Food & Dining

Start the Chinese new year with a twist on ambrosia

This is the finished product, the coconut orange ambrosia.
This is the finished product, the coconut orange ambrosia. Associated Press

During the Chinese New Year -- it's on Jan. 31 and brings the year of the wooden horse, replacing the year of the water snake -- displaying and eating tangerines and oranges is said to bring wealth and luck. Sounds like a fine start to the new year.

Of course, I tend to go overboard, always buying more oranges than I can possibly eat straight up. To handle my excess, I often make ambrosia, a lightly sweet treat I grew up with in the South.

The two main ingredients are oranges and coconut, both welcome on any Chinese table. So celebrating the Chinese New Year with this classic dish seemed about right.

Ambrosia is a simple recipe that in our house was served only for dessert. Fresh orange segments, freshly grated coconut, maybe a sprinkle of sugar -- only if the oranges aren't sweet enough -- and that is basically it. My grandmother topped it with a dollop of real whipped cream, but I personally never liked the whipped cream. I'd rather add a splash of orange liqueur.

Most ambrosia recipes are served as a side dish, not a dessert, and in addition to oranges -- often canned Mandarin oranges and sweetened dried coconut (not fresh coconut) -- they include many other ingredients, such as pineapple bits, grapes, bananas, maraschino cherries, nuts, mini marshmallows and all kinds of creamy ingredients, from mayonnaise and sour cream to whipped topping and heavy cream.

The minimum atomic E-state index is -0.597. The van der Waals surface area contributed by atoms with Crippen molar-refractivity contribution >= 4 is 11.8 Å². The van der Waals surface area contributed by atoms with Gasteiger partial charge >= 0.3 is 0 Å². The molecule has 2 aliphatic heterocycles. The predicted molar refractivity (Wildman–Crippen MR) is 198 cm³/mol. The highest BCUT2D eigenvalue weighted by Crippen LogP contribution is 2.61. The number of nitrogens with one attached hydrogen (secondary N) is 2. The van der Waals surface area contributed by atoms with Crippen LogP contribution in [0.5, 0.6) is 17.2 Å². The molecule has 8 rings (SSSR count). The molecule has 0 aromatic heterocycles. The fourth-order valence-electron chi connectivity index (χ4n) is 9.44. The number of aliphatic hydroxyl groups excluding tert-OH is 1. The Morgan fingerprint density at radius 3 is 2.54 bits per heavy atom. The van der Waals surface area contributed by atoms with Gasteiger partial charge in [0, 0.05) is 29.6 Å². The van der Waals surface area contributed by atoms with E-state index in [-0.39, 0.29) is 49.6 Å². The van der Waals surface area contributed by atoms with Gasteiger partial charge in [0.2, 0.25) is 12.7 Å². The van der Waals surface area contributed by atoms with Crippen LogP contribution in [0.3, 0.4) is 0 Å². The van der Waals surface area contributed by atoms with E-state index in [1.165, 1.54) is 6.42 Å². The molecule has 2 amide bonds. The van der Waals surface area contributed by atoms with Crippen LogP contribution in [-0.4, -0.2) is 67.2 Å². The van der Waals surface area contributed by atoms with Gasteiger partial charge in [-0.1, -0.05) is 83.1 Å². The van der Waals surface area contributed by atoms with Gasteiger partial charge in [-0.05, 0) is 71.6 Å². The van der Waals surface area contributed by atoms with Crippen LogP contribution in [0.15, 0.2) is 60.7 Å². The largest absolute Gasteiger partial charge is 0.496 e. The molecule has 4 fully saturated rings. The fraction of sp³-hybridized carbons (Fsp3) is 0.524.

These creamy sweet side dishes don't appeal to me. I prefer the clean, simple flavor of the ambrosia I grew up with. Better, and probably better for you. And that's a fine start to a fresh year.

What you'll needed:

  • Eight to 10 large navel oranges.

  • Two ounces (four tablespoons) orange liqueur.

  • Two teaspoons superfine sugar.

  • Pinch of salt.

  • Flesh from one fresh coconut, grated.

  • One sprig fresh mint.

  • Whipped cream.

One at a time, hold the peeled oranges in a cupped hand over a bowl to catch the juices. Use the paring knife to cut out the orange segments from between the membranes. Add the segments to the bowl. When all of the segments have been removed from each orange, squeeze the membranes over the bowl to get as much juice as possible.

Sprinkle the oranges with the orange liqueur, sugar and salt. Toss gently. Divide between four serving bowls. Top with the fresh coconut, a few fresh mint leaves and whipped cream.

Start to finish: 20 minutes.

Servings: Four.

Nutrition information per serving: 570 calories; 400 calories from fat (70 percent of total calories); 45 g fat (36 g saturated; 0 g trans fats); 40 mg cholesterol; 39 g carbohydrate; 12 g fiber; 25 g sugar; 5 g protein; 50 mg sodium.